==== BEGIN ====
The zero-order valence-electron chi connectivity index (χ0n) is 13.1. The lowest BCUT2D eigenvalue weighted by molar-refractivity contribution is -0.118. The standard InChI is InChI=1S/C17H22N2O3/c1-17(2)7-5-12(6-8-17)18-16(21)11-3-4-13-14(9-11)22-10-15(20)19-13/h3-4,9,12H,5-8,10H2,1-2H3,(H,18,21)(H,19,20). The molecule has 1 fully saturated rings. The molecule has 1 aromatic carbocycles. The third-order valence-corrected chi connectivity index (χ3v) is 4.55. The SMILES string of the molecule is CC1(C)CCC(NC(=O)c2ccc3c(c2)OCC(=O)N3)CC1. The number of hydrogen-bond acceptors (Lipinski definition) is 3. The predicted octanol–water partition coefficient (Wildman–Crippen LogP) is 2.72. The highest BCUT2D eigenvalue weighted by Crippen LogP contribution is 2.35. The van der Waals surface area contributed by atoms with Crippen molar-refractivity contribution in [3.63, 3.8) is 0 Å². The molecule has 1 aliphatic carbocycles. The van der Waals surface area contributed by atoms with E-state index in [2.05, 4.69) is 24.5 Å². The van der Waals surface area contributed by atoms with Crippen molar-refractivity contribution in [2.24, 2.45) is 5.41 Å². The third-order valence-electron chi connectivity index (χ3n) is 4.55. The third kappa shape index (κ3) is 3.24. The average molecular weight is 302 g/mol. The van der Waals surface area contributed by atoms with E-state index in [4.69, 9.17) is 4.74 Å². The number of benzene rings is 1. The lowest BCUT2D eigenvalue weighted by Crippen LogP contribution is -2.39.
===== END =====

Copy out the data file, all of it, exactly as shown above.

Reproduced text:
The zero-order valence-electron chi connectivity index (χ0n) is 13.1. The lowest BCUT2D eigenvalue weighted by molar-refractivity contribution is -0.118. The standard InChI is InChI=1S/C17H22N2O3/c1-17(2)7-5-12(6-8-17)18-16(21)11-3-4-13-14(9-11)22-10-15(20)19-13/h3-4,9,12H,5-8,10H2,1-2H3,(H,18,21)(H,19,20). The molecule has 1 fully saturated rings. The molecule has 1 aromatic carbocycles. The third-order valence-corrected chi connectivity index (χ3v) is 4.55. The SMILES string of the molecule is CC1(C)CCC(NC(=O)c2ccc3c(c2)OCC(=O)N3)CC1. The number of hydrogen-bond acceptors (Lipinski definition) is 3. The predicted octanol–water partition coefficient (Wildman–Crippen LogP) is 2.72. The highest BCUT2D eigenvalue weighted by Crippen LogP contribution is 2.35. The van der Waals surface area contributed by atoms with Crippen molar-refractivity contribution in [3.63, 3.8) is 0 Å². The molecule has 1 aliphatic carbocycles. The van der Waals surface area contributed by atoms with E-state index in [2.05, 4.69) is 24.5 Å². The van der Waals surface area contributed by atoms with Crippen molar-refractivity contribution in [2.24, 2.45) is 5.41 Å². The third-order valence-electron chi connectivity index (χ3n) is 4.55. The third kappa shape index (κ3) is 3.24. The average molecular weight is 302 g/mol. The van der Waals surface area contributed by atoms with E-state index in [4.69, 9.17) is 4.74 Å². The number of benzene rings is 1. The lowest BCUT2D eigenvalue weighted by Crippen LogP contribution is -2.39.